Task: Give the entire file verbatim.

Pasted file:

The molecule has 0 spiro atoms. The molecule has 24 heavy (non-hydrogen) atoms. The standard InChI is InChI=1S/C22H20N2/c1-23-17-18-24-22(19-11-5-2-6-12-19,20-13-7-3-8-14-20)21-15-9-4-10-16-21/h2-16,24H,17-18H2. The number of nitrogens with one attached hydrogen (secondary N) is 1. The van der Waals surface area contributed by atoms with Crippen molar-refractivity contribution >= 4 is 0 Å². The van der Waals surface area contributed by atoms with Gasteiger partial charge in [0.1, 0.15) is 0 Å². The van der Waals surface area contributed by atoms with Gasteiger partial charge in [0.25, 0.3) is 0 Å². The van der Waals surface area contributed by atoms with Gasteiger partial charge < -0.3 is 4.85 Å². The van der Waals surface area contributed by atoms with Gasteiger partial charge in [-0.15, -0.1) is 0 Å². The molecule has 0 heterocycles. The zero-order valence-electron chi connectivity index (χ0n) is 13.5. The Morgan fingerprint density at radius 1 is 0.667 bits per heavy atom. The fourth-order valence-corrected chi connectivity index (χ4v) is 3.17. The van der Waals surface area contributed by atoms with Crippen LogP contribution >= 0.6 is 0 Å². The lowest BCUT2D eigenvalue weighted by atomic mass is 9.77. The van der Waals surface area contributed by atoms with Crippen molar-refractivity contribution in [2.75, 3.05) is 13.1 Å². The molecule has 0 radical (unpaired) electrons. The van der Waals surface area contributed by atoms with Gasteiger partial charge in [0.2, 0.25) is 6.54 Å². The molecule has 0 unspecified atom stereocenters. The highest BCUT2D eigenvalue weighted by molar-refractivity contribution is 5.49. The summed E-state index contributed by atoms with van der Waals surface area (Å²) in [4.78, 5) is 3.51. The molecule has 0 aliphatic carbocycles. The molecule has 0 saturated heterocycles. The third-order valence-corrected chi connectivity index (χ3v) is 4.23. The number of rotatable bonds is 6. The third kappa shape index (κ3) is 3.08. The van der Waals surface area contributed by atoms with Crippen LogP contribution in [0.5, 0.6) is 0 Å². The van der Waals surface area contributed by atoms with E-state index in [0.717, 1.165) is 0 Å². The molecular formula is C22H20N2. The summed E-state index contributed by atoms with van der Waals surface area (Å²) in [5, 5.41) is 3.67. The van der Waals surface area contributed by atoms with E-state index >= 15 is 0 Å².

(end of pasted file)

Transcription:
The molecule has 0 spiro atoms. The molecule has 24 heavy (non-hydrogen) atoms. The standard InChI is InChI=1S/C22H20N2/c1-23-17-18-24-22(19-11-5-2-6-12-19,20-13-7-3-8-14-20)21-15-9-4-10-16-21/h2-16,24H,17-18H2. The number of nitrogens with one attached hydrogen (secondary N) is 1. The van der Waals surface area contributed by atoms with Crippen molar-refractivity contribution >= 4 is 0 Å². The van der Waals surface area contributed by atoms with Gasteiger partial charge in [0.1, 0.15) is 0 Å². The van der Waals surface area contributed by atoms with Gasteiger partial charge in [0.25, 0.3) is 0 Å². The van der Waals surface area contributed by atoms with Gasteiger partial charge < -0.3 is 4.85 Å². The van der Waals surface area contributed by atoms with Gasteiger partial charge in [-0.15, -0.1) is 0 Å². The molecule has 0 heterocycles. The zero-order valence-electron chi connectivity index (χ0n) is 13.5. The Morgan fingerprint density at radius 1 is 0.667 bits per heavy atom. The fourth-order valence-corrected chi connectivity index (χ4v) is 3.17. The van der Waals surface area contributed by atoms with Crippen LogP contribution >= 0.6 is 0 Å². The lowest BCUT2D eigenvalue weighted by atomic mass is 9.77. The van der Waals surface area contributed by atoms with Crippen molar-refractivity contribution in [2.75, 3.05) is 13.1 Å². The molecule has 0 radical (unpaired) electrons. The van der Waals surface area contributed by atoms with Gasteiger partial charge in [0.2, 0.25) is 6.54 Å². The molecule has 0 unspecified atom stereocenters. The highest BCUT2D eigenvalue weighted by molar-refractivity contribution is 5.49. The summed E-state index contributed by atoms with van der Waals surface area (Å²) in [4.78, 5) is 3.51. The molecule has 0 aliphatic carbocycles. The molecule has 0 saturated heterocycles. The third-order valence-corrected chi connectivity index (χ3v) is 4.23. The number of rotatable bonds is 6. The third kappa shape index (κ3) is 3.08. The van der Waals surface area contributed by atoms with Crippen LogP contribution in [0.5, 0.6) is 0 Å². The van der Waals surface area contributed by atoms with E-state index in [0.717, 1.165) is 0 Å². The molecular formula is C22H20N2. The summed E-state index contributed by atoms with van der Waals surface area (Å²) in [5, 5.41) is 3.67. The van der Waals surface area contributed by atoms with E-state index >= 15 is 0 Å².